AOTA wants to provide members with the following tools and resources to respond to requests for comments on LCDs:

  • LCD Advocacy Packet: This packet provides the materials and resources necessary to enable state associations and individual practitioners to monitor and advocate for OT services under Medicare, critical fact sheets, AOTA official documents, and sample LCD comment letters are included.
  • Medicare Benefit Policy Manual – Presents frequently used citations. (See Chapter 15)
Chapter / Section / Subsection / Title
15/220 – Coverage of Outpatient Rehabilitation Therapy Services (Physical Therapy, Occupational Therapy, and Speech-Language Pathology Services) Under Medical Insurance
15/220.2 – Reasonable and Necessary Outpatient Rehabilitation Therapy Services
15/220.3 – Documentation Requirements for Therapy Services
15/230 – Practice of Physical Therapy, Occupational Therapy, and Speech-Language Pathology

Article from www.

Physical Therapy Software is used by Mike Walsh, PT.

Physical Therapy Software | bestPT gets me paid – Michael Walsh, PT

Billing Dynamix and bestPT gets Michael Walsh, PT “PAID” at his Physical Therapy Practice

How? By using the physical therapy software that was developed with physical therapy practices in mind.  The documentation can be completed in a matter of clicks and the claim scrubbers ensure quick payment from the notoriously slow Payers.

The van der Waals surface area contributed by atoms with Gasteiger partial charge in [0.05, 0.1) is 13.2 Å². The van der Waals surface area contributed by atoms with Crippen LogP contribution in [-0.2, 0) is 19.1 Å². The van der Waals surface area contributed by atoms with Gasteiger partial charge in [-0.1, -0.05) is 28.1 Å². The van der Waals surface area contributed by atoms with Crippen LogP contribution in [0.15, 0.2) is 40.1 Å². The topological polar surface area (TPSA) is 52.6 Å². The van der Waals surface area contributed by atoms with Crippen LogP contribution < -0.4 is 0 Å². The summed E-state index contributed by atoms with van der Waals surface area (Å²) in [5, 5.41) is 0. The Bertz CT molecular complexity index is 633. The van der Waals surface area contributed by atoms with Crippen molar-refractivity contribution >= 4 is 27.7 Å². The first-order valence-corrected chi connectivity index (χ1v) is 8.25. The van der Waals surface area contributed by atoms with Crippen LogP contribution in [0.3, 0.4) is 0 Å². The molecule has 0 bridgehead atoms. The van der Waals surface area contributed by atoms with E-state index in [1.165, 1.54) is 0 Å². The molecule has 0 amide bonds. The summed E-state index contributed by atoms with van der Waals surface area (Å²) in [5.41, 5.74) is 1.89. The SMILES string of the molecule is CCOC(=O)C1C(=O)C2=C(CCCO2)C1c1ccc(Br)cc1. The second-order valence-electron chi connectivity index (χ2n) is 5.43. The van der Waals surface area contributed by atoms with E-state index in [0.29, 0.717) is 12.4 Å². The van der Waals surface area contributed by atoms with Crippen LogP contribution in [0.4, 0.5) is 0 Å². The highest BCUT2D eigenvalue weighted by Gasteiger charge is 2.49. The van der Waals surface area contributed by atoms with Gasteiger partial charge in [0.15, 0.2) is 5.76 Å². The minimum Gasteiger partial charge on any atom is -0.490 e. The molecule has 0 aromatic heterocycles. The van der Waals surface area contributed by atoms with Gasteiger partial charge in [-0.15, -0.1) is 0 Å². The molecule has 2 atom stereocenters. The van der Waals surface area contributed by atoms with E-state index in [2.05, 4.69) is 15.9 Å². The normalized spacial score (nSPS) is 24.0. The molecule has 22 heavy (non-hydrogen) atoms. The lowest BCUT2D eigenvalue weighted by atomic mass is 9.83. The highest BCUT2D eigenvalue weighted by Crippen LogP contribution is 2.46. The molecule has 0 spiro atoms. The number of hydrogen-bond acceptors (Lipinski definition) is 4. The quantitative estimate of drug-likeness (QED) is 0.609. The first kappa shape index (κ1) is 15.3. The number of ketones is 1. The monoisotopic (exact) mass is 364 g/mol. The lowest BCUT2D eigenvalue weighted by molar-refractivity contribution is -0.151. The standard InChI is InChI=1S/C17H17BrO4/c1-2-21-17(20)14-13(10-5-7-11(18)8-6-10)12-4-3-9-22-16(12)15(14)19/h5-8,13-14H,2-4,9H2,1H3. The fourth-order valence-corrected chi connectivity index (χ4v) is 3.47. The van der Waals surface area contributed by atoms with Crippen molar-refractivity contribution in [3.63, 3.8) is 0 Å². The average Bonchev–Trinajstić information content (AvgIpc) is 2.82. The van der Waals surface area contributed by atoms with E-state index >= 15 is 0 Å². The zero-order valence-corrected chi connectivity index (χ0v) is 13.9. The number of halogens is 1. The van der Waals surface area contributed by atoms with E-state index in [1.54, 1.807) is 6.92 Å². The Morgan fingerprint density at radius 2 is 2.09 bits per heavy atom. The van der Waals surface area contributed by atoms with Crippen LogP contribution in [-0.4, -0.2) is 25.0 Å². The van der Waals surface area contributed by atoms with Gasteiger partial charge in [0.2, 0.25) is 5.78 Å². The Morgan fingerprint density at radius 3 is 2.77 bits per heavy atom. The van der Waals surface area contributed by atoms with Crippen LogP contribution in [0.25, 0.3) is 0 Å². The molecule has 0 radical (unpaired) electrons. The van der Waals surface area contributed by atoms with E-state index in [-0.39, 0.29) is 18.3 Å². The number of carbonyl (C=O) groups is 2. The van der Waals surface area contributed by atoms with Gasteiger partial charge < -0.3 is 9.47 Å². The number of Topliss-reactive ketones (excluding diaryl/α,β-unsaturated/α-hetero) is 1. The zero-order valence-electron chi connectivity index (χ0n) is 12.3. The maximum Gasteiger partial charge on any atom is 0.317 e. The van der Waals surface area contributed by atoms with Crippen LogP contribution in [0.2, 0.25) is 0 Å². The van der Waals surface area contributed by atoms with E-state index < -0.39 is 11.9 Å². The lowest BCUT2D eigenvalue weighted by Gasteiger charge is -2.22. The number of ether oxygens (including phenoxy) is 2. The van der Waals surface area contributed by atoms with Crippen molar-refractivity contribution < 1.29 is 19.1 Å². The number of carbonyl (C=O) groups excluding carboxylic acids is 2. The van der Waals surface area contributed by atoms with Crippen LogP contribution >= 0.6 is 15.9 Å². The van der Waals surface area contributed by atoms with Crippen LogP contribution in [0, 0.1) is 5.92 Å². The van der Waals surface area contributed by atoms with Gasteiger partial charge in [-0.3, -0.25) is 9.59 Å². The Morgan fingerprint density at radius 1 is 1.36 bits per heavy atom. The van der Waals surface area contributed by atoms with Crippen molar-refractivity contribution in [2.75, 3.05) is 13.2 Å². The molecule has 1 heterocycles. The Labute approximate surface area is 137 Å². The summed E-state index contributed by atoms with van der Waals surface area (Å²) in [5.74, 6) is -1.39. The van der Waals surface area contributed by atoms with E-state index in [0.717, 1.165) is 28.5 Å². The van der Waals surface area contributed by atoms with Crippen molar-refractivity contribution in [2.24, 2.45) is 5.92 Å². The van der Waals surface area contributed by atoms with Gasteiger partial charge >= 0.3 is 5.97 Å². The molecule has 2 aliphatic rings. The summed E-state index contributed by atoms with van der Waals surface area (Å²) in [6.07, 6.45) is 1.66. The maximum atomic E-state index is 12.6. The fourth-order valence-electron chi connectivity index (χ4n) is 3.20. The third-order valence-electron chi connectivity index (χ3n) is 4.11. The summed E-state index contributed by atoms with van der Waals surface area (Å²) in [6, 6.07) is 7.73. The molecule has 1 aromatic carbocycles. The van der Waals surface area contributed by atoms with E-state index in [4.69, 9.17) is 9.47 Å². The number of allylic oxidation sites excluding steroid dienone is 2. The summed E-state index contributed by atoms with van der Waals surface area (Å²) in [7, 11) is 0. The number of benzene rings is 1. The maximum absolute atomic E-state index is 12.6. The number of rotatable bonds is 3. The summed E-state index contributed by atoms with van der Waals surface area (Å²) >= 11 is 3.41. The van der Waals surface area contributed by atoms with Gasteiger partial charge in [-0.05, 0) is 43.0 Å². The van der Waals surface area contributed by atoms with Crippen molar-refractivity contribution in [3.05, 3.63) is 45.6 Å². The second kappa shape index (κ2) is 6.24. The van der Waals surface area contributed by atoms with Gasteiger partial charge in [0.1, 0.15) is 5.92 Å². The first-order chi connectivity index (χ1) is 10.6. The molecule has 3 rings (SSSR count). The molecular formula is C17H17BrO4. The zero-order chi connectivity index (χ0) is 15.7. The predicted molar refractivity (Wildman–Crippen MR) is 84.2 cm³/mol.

Physical Therapy Business Control | How Do You Get What You Want in Your Own Clinic? Part 1

Chris Martin interviews Diane McCutcheon

Chris: In your experience, what are the top 3 reasons for sub-optimal practice performance, Diane?

Diane: Any service has 3 key components: process, people, and technology. When the practice owner neglects any one of them or fails to operate all three of them correctly, the practice starts operating sub-optimally, or bleed cash.

The cost of doing business will increase without a concerted effort on the part of management and staff to focus on the company’s mission and vision by working smarter not harder.

Steps to developing a well-organized and seamless operation will take time and effort on the owner’s part to learn signs and symptoms that are indicative of problems or concerns. This skill is key to insuring that matters are handled immediately – before they get out of hand and begin costing the practice money.

Let me give a few examples for typical reasons for sub-optimal performance:

  1. Processes not conducive to a seamless operation – for instance, no set procedures in place that commit to follow through.